This standard provides a framework to align project, program and portfolio management practices with organizational strategy and objectives. It’s a valuable tool for organizations looking to better meet their strategic objectives—regardless of approach and where they are in the value delivery landscape. Available now for purchase. Free download for PMI members.
Connect In Person
The PMI® Organizational Agility Conference returns bigger and better than ever as we examine evolving approaches to resilient value delivery! To remain relevant in the VUCA world, organizations and delivery professionals need to build change resilience—the ability to remain in a state of change while delivering value. This virtual conference will explore the concept of change resilience with professionals who are driving it within their organizations—and those who are living it as part of their own development.
All organizations, whether small or large, need individuals who understand how important and impactful adaptability and agility are to overall success. By attending this virtual event you will learn how you can help your organization embrace the opportunities in change, disruption, and transformation.
What does agile mean for your organization? Find out at this free virtual event—and sharpen your agile edge. With sudden market shifts and new priorities by the minute, agile transformation is an organizational imperative. You need to understand what agility means for your organization—and how to help lead it through change.
Project Managers need to continuously develop their knowledge skills and attitudes to effectively perform their roles and be successful. Do we as project managers know where we stand? In terms of capabilities and competencies? Further do our organizations follow the necessary processes and have the systems and framework to meet project objectives? These are some of the questions that this webinar will seek to answer. In particular it will look at the following: • Overview of PMI Standards focused on process and capability improvement • Methods for assessments to know where we are for people and organizations • Gap analysis of capabilities with respect to standards • Methods and projects for improving project managers and the organizations • Capabilities and competencies required to implement the improvement plans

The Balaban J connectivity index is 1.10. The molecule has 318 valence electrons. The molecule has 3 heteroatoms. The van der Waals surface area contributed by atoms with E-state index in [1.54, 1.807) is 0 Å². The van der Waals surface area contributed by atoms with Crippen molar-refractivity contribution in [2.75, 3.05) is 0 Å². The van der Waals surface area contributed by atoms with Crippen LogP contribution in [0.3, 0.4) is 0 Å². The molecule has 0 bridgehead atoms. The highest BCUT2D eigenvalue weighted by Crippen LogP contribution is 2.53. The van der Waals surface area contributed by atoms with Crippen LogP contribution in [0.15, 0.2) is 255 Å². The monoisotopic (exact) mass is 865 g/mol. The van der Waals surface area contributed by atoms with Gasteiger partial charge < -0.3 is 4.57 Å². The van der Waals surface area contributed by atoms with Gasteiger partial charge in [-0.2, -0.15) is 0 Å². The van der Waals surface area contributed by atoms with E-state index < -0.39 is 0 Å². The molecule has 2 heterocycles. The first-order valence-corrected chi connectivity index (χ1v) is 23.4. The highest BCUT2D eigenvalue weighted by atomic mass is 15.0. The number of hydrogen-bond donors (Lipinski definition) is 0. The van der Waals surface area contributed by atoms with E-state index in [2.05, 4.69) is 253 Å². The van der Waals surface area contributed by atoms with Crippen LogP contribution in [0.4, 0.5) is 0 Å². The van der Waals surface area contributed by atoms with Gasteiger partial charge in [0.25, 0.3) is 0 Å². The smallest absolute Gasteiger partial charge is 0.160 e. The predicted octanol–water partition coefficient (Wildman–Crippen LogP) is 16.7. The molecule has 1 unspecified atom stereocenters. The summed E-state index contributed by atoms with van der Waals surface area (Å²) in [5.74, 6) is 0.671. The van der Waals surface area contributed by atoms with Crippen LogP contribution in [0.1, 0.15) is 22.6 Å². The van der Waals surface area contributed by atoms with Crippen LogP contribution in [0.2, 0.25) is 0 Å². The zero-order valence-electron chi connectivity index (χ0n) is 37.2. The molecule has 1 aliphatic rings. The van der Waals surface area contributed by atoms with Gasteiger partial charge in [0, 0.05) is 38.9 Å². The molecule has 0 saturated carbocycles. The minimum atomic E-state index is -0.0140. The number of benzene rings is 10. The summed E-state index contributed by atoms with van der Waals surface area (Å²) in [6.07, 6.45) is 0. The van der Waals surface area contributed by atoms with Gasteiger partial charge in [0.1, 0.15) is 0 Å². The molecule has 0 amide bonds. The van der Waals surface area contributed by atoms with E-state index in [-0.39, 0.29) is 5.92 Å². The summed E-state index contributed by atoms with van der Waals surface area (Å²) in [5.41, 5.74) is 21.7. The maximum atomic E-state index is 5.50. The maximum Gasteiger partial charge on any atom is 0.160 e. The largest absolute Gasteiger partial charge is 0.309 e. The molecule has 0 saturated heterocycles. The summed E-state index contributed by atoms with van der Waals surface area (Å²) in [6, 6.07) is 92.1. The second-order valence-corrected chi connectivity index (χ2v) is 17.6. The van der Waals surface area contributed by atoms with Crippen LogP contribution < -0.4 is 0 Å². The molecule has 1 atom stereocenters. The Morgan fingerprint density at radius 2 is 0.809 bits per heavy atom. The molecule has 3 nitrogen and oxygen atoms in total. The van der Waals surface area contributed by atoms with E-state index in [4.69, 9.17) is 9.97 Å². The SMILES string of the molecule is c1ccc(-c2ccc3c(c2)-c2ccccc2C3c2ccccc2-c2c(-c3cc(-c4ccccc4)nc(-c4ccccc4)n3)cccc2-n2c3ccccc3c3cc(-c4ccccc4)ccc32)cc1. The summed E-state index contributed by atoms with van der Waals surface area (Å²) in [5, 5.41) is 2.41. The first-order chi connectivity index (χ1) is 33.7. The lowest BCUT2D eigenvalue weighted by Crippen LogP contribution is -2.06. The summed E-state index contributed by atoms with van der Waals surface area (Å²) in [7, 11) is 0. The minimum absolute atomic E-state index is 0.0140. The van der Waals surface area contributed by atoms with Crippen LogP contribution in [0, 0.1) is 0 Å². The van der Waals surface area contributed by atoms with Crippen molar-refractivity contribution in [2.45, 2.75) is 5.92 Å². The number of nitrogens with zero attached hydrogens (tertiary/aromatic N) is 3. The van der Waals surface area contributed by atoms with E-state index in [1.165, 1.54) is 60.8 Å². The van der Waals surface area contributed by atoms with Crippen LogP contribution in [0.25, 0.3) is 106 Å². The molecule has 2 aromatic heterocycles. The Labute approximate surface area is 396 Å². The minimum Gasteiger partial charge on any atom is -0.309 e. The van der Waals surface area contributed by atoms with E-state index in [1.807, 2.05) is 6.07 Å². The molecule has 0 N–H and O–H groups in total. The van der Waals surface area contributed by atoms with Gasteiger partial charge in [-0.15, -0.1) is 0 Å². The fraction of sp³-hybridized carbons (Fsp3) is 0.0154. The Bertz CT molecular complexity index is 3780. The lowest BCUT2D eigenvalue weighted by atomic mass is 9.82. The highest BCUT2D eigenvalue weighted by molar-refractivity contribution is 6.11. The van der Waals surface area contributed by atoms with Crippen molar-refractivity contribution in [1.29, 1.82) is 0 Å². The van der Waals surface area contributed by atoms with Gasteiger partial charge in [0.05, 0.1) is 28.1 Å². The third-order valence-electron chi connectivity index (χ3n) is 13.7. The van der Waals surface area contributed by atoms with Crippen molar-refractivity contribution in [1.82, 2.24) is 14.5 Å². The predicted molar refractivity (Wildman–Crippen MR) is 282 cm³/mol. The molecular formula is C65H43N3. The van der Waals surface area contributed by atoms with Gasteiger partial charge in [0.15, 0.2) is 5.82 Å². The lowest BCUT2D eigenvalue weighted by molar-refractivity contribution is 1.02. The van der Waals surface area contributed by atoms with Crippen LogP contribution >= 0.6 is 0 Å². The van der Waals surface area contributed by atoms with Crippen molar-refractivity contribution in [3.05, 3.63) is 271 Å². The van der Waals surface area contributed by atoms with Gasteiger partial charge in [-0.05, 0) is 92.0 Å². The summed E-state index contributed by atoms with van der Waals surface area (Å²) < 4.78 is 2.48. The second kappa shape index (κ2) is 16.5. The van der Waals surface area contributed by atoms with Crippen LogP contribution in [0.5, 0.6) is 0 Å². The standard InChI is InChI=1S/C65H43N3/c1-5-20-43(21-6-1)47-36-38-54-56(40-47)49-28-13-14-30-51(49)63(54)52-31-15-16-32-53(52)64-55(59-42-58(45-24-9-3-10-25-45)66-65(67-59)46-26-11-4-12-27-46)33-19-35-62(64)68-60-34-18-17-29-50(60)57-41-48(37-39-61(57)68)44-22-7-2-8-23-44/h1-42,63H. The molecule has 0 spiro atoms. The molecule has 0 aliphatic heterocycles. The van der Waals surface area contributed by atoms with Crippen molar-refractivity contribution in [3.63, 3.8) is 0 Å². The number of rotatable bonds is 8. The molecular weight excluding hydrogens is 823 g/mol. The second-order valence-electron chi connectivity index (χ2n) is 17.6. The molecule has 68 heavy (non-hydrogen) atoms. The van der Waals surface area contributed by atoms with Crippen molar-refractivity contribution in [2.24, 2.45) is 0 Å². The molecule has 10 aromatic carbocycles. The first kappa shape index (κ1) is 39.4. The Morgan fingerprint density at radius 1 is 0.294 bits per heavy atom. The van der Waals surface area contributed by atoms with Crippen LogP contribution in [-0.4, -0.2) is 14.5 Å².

As the number of projects in organizations skyrocket, understanding project fundamentals and fostering project management skills have become essential. Leaders have too many projects with too little visibility into them, and they lack the project oversight and delivery competencies to untangle them. In a recent survey with Harvard Business Review, we wanted to look at the current challenges faced by senior leaders when dealing with projects and project management, as well as their expectations for the future. The results, combined with other case studies, will help us better understand how organizations are using projects now, where they are finding success with projects, and where they are struggling. The session will help project managers translate their hands-on know-how up to the leader’s-eye view.
Every project has multiple work streams that project manager must ensure are ready to help deliver the promised benefits of the initiative. A managed OCM workstream is the most effective means of ensuring successful adoption of the work. However, there are OCM specific tools and techniques the project manager can use to effectively deliver this workstream. This presentation will explore those technical details and also discuss a communication strategy, so all stakeholders are aware of the workstream and the value it adds to the project.